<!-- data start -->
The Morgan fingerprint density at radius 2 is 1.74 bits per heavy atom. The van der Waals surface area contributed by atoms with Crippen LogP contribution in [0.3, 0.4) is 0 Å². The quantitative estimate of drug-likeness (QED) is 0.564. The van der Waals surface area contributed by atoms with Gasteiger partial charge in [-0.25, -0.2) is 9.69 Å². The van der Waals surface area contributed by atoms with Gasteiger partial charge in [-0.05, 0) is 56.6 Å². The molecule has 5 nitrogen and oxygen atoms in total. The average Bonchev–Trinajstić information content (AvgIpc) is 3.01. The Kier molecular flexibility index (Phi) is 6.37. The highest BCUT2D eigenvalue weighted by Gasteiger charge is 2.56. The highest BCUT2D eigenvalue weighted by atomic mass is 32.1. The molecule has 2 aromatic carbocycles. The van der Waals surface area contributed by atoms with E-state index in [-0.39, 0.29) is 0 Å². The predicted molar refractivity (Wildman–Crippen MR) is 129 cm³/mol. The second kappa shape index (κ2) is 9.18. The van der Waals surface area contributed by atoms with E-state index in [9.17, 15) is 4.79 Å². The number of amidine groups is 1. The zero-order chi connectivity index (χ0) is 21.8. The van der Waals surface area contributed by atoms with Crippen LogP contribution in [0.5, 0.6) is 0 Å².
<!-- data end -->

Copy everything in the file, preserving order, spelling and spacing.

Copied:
The Morgan fingerprint density at radius 2 is 1.74 bits per heavy atom. The van der Waals surface area contributed by atoms with Crippen LogP contribution in [0.3, 0.4) is 0 Å². The quantitative estimate of drug-likeness (QED) is 0.564. The van der Waals surface area contributed by atoms with Gasteiger partial charge in [-0.25, -0.2) is 9.69 Å². The van der Waals surface area contributed by atoms with Gasteiger partial charge in [-0.05, 0) is 56.6 Å². The molecule has 5 nitrogen and oxygen atoms in total. The average Bonchev–Trinajstić information content (AvgIpc) is 3.01. The Kier molecular flexibility index (Phi) is 6.37. The highest BCUT2D eigenvalue weighted by Gasteiger charge is 2.56. The highest BCUT2D eigenvalue weighted by atomic mass is 32.1. The molecule has 2 aromatic carbocycles. The van der Waals surface area contributed by atoms with E-state index in [-0.39, 0.29) is 0 Å². The predicted molar refractivity (Wildman–Crippen MR) is 129 cm³/mol. The second kappa shape index (κ2) is 9.18. The van der Waals surface area contributed by atoms with E-state index in [9.17, 15) is 4.79 Å². The number of amidine groups is 1. The zero-order chi connectivity index (χ0) is 21.8. The van der Waals surface area contributed by atoms with Crippen LogP contribution in [0.5, 0.6) is 0 Å².